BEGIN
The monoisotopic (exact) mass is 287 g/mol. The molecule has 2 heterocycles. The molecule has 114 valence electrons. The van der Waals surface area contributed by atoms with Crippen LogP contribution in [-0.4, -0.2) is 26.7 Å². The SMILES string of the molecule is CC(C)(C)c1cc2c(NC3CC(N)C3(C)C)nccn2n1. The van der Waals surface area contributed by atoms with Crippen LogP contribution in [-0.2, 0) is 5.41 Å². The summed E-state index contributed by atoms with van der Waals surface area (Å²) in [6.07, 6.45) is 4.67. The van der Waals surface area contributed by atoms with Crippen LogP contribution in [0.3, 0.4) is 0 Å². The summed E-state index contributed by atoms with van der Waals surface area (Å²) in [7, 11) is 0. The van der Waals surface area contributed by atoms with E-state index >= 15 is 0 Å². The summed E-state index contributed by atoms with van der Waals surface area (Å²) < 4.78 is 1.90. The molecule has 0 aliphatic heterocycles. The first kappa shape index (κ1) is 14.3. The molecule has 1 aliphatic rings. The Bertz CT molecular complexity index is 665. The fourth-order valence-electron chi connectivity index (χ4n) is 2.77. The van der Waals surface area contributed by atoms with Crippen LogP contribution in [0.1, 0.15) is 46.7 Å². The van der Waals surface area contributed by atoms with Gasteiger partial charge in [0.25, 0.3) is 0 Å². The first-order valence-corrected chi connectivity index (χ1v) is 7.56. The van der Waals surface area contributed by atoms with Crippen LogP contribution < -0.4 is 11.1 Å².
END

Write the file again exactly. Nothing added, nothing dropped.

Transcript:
The monoisotopic (exact) mass is 287 g/mol. The molecule has 2 heterocycles. The molecule has 114 valence electrons. The van der Waals surface area contributed by atoms with Crippen LogP contribution in [-0.4, -0.2) is 26.7 Å². The SMILES string of the molecule is CC(C)(C)c1cc2c(NC3CC(N)C3(C)C)nccn2n1. The van der Waals surface area contributed by atoms with Crippen LogP contribution in [-0.2, 0) is 5.41 Å². The summed E-state index contributed by atoms with van der Waals surface area (Å²) in [6.07, 6.45) is 4.67. The van der Waals surface area contributed by atoms with Crippen LogP contribution in [0.3, 0.4) is 0 Å². The summed E-state index contributed by atoms with van der Waals surface area (Å²) in [7, 11) is 0. The van der Waals surface area contributed by atoms with E-state index >= 15 is 0 Å². The summed E-state index contributed by atoms with van der Waals surface area (Å²) < 4.78 is 1.90. The molecule has 0 aliphatic heterocycles. The first kappa shape index (κ1) is 14.3. The molecule has 1 aliphatic rings. The Bertz CT molecular complexity index is 665. The fourth-order valence-electron chi connectivity index (χ4n) is 2.77. The van der Waals surface area contributed by atoms with Crippen LogP contribution in [0.1, 0.15) is 46.7 Å². The van der Waals surface area contributed by atoms with Gasteiger partial charge in [0.25, 0.3) is 0 Å². The first-order valence-corrected chi connectivity index (χ1v) is 7.56. The van der Waals surface area contributed by atoms with Crippen LogP contribution < -0.4 is 11.1 Å².